New Jersey Governor Chris Christie is defending his family trip to Disney World despite the weekend blizzard that created a state of emergency. Christie, a Republican, left the day the storm started, turning control of the crisis over to New Jersey Senate president. Democratic critics said Christie and his lieutenant governor should not have taken vacations at the same time.
And an 8-month-old German Shepherd in Riverside County, California, found himself in quite a predicament. He managed to squeeze his head through a hole in a wall and get stuck. It took officers from Animal Services 30 minutes to rescue the pup. We're told he's just fine. He must have really been looking hard for something on the other side there. My gosh.
KAYE: Oh. There must have been one heck of a furry cat on the other side.
JOHNS: Or food.
KAYE: Or food, you're right, maybe a steak or something yummy.
JOHNS: Yes. Amazing.
KAYE: It's a great shot. Good to know he's OK. Thanks, Joe.
Time now for the RidicuList, our nightly journey from the USA deep into the OMG. Tonight's entry, Snowparklypse (ph) now. One stuck plow, one hapless tow truck, one parked SUV and, of course, a New Yorker with a video camera.
(BEGIN VIDEO CLIP)
UNIDENTIFIED MALE: Are you out of your mind? What are you doing?
(END VIDEO CLIP)
KAYE: Oops. That's a New York Sanitation Department front-end loader being towed right through someone's SUV in Brooklyn. A sanitation spokesman, Vito Turso (ph) calling the incident, quote, "unfortunate but not unusual". In fact, I think we've got more from the cleanup right here.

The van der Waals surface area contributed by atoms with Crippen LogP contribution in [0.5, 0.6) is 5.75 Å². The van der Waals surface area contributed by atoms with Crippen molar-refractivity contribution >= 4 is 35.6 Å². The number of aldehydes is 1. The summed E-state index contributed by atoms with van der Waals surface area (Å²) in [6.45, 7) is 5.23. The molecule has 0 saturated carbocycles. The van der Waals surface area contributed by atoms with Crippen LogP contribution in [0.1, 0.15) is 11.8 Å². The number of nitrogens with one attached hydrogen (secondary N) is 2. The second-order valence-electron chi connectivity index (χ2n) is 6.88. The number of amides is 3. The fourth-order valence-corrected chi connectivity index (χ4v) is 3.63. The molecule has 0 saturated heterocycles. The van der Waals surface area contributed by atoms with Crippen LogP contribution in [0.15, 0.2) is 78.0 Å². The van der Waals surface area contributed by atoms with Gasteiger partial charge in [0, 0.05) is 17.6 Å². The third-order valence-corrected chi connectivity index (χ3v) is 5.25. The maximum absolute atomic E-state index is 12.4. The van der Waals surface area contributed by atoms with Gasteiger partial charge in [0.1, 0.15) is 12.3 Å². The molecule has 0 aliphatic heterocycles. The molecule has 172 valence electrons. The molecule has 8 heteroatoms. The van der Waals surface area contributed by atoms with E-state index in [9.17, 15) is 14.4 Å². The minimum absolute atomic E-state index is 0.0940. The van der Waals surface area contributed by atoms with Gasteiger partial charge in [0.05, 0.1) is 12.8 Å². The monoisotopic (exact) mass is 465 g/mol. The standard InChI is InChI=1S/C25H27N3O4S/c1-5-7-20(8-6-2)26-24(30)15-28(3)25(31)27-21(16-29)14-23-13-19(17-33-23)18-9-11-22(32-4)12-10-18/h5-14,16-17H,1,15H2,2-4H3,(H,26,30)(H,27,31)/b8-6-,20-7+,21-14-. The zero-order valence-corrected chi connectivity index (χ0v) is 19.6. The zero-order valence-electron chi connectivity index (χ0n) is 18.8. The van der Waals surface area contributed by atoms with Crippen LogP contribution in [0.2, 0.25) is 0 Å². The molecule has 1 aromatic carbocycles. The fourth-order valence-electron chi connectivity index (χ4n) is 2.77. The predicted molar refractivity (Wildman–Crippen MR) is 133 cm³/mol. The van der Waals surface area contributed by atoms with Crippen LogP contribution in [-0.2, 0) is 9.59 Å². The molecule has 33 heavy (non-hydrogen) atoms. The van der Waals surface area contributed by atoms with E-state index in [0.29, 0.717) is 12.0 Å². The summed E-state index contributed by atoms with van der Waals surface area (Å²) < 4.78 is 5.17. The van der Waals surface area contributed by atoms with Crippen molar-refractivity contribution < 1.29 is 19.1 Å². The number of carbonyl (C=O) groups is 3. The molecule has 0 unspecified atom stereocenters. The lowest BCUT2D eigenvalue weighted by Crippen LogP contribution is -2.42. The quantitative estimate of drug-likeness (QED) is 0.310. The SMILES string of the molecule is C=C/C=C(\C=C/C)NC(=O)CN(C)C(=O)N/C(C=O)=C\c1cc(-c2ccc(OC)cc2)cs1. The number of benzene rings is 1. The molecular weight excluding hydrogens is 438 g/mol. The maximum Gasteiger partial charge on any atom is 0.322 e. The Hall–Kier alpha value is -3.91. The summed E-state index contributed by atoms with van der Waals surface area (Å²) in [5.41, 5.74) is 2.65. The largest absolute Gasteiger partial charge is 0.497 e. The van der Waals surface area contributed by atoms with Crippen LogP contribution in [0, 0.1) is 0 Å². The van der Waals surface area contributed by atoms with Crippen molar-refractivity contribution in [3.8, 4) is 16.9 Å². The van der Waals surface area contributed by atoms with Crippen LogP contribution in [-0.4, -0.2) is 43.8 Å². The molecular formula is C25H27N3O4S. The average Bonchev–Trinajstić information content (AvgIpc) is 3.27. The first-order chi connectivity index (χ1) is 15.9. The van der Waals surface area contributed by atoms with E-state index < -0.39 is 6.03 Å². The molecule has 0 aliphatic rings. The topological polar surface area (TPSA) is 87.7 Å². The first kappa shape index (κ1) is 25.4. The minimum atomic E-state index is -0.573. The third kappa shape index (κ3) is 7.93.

(BEGIN VIDEO CLIP)
UNIDENTIFIED MALE: Oh.
CURLY, ONE OF THE THREE STOOGES: What's the idea taking my tools? Why don't you use your own?
MOE, ONE OF THE THREE STOOGES: I just want to borrow it.
(END VIDEO CLIP)
KAYE: OK. OK. We joke. We joke because we love. We live here, too, and like it. The new bike lanes, low crime, smoke-free bars, no more trans fats, no French fries, all of it. And Mayor Mike Bloomberg says he expects the city to pay for damages to that SUV, but -- but here's where he lost us -- when he said, hey, enough with the complaining already.
(BEGIN VIDEO CLIP)
MAYOR MIKE BLOOMBERG, NEW YORK: We won't get to everybody every time, we will make mistakes, but we have to continue plugging ahead. Yelling about it and complaining doesn't help. Trying to find ways to get more tow trucks would help.
(END VIDEO CLIP)
KAYE: All right. Sorry, Mr. Mayor, but a lot of New Yorkers would beg to differ, once they dig themselves out, of course. They know this was an epic storm, but they're also calling the response an epic fail. That's one reason.
The other is simpler: it is a New Yorker's God-given right to complain. But not a mayor's right to complain about the complaining. Besides, he should have seen it coming. He watches the news.
(BEGIN VIDEO CLIP)
PETER FINCH, ACTOR: I want you to get up right now and go to the window, open it and stick your head out and yell, "I'm as mad as hell and I'm not going to take this anymore."
(END VIDEO CLIP)
KAYE: No, that was not the great Jack Cafferty but the great Peter Finch in the prophetic movie "Network" 34 years ago.
So we're ignoring the prophecy, crunching the truck, and giving New Yorkers a reason to say they're mad as hell. The mayor and the city earn a spot on the RidicuList.
That -- that picture right there, by the way, is what the city is going to look like, sometime next June, if we're lucky.
That does it for this edition of 360. Thanks for watching.
"LARRY KING" starts right now.